The first deals with Teodoru’s argument that his clients have developmental entitlements because of the 1966 Schissler Condominium Subdivision Plat approval. At the time of the approval, Summit County did not have zoning regulations in place. However, it adopted zoning regulations in 1969, which therefore made the initial plat approval null and void, Berg said.
Berg also cited the Joint Upper Blue Master Plan, which was adopted in 1997 by Summit County and the towns of Breckenridge and Blue River. The document was created to slow overdevelopment around Breckenridge and was written in the spirit of protecting the Upper Blue Basin’s natural resources and community character, Berg said.
Although the joint master plan serves exclusively as an advisory document, it does provide guidelines about future development in the Blue River Basin.
According to the agreement, all future development would need to be in compliance with current zoning regulations. In addition, the master plan also states that regardless of the location of a proposed project, the cooperating jurisdiction permitting the least amount of density would take precedence.
In other words, because the town of Blue River is considering annexation and the Ruby Placer is currently located in unincorporated Summit County, Blue River and Summit County zoning regulations could be applied to the project. In this case, the parcels are zoned as A-1 agricultural and R-6 residential under Summit County code, which allows the least amount of density and should be applied as a baseline for the project, Berg said.
Under that model, the county has identified the Ruby Placer would be permitted to house only 23 residential units.
But the Joint Upper Blue Master Plan does contain an avenue for the developer to move forward with the project through the plan’s Transferable Development Rights program.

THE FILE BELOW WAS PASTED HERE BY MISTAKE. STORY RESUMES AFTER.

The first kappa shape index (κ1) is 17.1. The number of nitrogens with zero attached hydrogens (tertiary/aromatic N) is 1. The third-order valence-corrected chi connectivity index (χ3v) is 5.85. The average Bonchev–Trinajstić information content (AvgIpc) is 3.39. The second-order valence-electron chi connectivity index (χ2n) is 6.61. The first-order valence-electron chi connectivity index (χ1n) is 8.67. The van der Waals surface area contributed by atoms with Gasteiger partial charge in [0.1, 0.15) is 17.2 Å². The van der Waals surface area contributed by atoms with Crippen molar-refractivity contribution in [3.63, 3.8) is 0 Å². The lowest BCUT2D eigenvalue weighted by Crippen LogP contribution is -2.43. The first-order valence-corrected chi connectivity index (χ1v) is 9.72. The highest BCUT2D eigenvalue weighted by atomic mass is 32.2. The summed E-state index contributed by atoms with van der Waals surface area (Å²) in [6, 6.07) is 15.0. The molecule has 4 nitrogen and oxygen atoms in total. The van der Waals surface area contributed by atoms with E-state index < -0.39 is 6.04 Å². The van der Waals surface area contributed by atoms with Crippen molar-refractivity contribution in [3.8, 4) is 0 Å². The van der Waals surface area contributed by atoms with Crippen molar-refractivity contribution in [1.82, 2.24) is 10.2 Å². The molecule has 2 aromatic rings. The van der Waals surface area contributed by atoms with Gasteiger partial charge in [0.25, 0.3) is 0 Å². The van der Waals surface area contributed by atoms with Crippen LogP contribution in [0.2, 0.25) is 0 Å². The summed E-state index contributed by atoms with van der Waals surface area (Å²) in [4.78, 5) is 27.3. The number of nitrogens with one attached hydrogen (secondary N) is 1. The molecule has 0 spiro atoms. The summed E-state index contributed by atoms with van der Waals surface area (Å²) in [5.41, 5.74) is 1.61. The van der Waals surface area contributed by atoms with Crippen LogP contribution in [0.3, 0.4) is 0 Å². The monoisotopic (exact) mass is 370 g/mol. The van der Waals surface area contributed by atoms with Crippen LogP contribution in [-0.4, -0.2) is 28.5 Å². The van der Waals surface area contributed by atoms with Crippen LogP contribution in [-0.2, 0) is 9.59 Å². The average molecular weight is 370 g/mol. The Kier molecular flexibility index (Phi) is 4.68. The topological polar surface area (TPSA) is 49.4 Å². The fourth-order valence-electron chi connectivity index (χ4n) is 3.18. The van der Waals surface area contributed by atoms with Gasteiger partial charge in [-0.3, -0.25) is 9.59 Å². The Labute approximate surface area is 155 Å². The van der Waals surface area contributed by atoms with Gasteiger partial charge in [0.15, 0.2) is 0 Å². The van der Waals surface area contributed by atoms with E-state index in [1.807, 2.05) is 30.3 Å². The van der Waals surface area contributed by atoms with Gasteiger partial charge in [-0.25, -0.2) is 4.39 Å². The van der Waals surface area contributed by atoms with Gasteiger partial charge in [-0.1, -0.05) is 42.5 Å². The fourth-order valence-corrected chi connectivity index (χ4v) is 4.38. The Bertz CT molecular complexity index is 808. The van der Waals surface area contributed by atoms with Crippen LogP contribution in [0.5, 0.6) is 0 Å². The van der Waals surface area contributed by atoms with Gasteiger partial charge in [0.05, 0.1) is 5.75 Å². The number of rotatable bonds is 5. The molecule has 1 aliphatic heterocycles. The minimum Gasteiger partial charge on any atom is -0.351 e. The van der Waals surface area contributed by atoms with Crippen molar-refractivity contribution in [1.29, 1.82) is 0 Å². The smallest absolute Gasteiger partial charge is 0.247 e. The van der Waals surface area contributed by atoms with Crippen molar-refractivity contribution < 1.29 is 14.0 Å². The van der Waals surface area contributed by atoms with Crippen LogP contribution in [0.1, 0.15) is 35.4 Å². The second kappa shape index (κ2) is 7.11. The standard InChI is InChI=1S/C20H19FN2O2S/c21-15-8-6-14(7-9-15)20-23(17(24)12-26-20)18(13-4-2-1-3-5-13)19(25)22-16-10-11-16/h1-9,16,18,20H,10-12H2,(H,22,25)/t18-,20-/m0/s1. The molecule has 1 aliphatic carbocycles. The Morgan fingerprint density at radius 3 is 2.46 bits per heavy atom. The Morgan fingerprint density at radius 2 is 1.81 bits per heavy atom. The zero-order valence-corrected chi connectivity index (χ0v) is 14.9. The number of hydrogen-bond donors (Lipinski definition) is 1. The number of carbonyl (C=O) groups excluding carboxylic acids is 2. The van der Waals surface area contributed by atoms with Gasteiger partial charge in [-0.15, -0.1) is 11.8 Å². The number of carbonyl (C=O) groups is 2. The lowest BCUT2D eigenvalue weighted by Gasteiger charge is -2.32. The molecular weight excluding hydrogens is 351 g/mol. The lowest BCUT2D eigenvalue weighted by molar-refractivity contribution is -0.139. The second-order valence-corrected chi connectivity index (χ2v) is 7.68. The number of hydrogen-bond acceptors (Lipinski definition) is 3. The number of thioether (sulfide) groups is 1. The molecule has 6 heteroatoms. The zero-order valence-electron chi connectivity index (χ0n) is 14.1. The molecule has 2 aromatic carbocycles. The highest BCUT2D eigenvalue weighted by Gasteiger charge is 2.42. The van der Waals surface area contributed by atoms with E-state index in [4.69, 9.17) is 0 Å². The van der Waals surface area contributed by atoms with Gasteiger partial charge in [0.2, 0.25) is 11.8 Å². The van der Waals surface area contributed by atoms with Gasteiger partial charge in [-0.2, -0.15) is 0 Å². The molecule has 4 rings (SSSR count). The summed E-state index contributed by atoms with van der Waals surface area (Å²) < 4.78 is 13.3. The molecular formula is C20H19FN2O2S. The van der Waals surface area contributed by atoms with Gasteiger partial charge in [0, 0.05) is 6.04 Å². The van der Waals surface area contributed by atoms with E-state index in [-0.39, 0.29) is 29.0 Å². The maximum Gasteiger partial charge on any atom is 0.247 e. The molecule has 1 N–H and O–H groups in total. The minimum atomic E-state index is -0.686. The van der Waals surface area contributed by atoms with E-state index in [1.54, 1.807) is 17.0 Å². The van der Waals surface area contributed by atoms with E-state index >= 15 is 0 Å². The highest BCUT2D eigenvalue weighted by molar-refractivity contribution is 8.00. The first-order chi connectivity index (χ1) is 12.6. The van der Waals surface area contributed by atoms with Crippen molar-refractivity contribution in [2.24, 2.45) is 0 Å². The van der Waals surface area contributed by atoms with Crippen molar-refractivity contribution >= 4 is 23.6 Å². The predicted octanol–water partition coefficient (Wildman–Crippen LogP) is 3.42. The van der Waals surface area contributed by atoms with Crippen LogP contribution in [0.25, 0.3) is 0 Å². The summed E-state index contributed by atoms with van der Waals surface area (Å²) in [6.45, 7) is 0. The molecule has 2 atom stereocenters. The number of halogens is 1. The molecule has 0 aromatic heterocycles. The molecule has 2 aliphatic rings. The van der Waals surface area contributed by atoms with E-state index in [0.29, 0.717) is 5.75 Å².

Adopted in 2000 by way of an intergovernmental agreement between Breckenridge and Summit County, the Transferable Development Rights program identified backcountry units in the county, known as “sending areas,” that would allow density credits to be transferred to “receiving areas,” primarily located around Breckenridge.
The county manages the Joint Upper Blue TDR Bank, and purchases and sells development rights. A later amendment to the intergovernmental agreement added Blue River as a receiving area.
Summit County manager Gary Martinez and Summit County assistant manager Thad Noll said in recent weeks the county has no authority over the project other than to provide comments to the Blue River Board of Trustees. Both Martinez and Noll said it would be their preference to abide by the tenets of the Joint Blue River Master Plan either through the Transferable Development Rights program or by applying appropriate density restrictions according to code.
The proposal will be heard at 6 p.m. Tuesday, June 3, during a joint meeting of the Blue River Board of Trustees and the Blue River Planning and Zoning Commission at Blue River Town Hall, 72 Summit County Road 451.